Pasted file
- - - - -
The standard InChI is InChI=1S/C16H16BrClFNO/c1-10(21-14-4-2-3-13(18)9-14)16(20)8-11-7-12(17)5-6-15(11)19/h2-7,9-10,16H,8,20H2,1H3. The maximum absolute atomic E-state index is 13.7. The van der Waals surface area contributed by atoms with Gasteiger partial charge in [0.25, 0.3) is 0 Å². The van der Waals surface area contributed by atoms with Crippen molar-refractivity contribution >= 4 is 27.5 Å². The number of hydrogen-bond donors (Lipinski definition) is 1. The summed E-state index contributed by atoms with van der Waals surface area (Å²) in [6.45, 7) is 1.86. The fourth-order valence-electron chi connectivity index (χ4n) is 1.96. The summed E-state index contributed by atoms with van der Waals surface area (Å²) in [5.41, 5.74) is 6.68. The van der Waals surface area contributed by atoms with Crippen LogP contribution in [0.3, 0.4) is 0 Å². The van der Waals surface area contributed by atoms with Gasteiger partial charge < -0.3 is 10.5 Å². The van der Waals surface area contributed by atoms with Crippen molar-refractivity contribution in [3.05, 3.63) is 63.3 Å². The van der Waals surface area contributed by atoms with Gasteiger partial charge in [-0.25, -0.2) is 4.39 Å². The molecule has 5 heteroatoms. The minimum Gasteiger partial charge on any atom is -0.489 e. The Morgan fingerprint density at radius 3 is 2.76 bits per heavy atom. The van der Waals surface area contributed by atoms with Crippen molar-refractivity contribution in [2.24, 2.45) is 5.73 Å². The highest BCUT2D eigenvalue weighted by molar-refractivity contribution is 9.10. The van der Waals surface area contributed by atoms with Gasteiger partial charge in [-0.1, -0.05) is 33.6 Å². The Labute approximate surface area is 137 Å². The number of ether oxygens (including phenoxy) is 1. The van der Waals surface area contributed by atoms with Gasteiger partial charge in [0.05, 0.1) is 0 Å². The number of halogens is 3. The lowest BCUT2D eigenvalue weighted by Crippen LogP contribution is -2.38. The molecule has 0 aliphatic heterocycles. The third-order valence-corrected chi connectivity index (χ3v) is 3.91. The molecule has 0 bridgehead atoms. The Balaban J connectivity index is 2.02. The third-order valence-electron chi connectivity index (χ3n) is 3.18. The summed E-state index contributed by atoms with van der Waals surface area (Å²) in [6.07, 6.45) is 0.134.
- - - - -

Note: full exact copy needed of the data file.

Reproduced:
The standard InChI is InChI=1S/C16H16BrClFNO/c1-10(21-14-4-2-3-13(18)9-14)16(20)8-11-7-12(17)5-6-15(11)19/h2-7,9-10,16H,8,20H2,1H3. The maximum absolute atomic E-state index is 13.7. The van der Waals surface area contributed by atoms with Gasteiger partial charge in [0.25, 0.3) is 0 Å². The van der Waals surface area contributed by atoms with Crippen molar-refractivity contribution >= 4 is 27.5 Å². The number of hydrogen-bond donors (Lipinski definition) is 1. The summed E-state index contributed by atoms with van der Waals surface area (Å²) in [6.45, 7) is 1.86. The fourth-order valence-electron chi connectivity index (χ4n) is 1.96. The summed E-state index contributed by atoms with van der Waals surface area (Å²) in [5.41, 5.74) is 6.68. The van der Waals surface area contributed by atoms with Crippen LogP contribution in [0.3, 0.4) is 0 Å². The van der Waals surface area contributed by atoms with Gasteiger partial charge < -0.3 is 10.5 Å². The van der Waals surface area contributed by atoms with Crippen molar-refractivity contribution in [3.05, 3.63) is 63.3 Å². The van der Waals surface area contributed by atoms with Gasteiger partial charge in [-0.25, -0.2) is 4.39 Å². The molecule has 5 heteroatoms. The minimum Gasteiger partial charge on any atom is -0.489 e. The Morgan fingerprint density at radius 3 is 2.76 bits per heavy atom. The van der Waals surface area contributed by atoms with Crippen molar-refractivity contribution in [2.24, 2.45) is 5.73 Å². The highest BCUT2D eigenvalue weighted by molar-refractivity contribution is 9.10. The van der Waals surface area contributed by atoms with Gasteiger partial charge in [-0.1, -0.05) is 33.6 Å². The Labute approximate surface area is 137 Å². The number of ether oxygens (including phenoxy) is 1. The van der Waals surface area contributed by atoms with Gasteiger partial charge in [0.05, 0.1) is 0 Å². The number of halogens is 3. The lowest BCUT2D eigenvalue weighted by Crippen LogP contribution is -2.38. The molecule has 0 aliphatic heterocycles. The third-order valence-corrected chi connectivity index (χ3v) is 3.91. The molecule has 0 bridgehead atoms. The Balaban J connectivity index is 2.02. The third-order valence-electron chi connectivity index (χ3n) is 3.18. The summed E-state index contributed by atoms with van der Waals surface area (Å²) in [6.07, 6.45) is 0.134.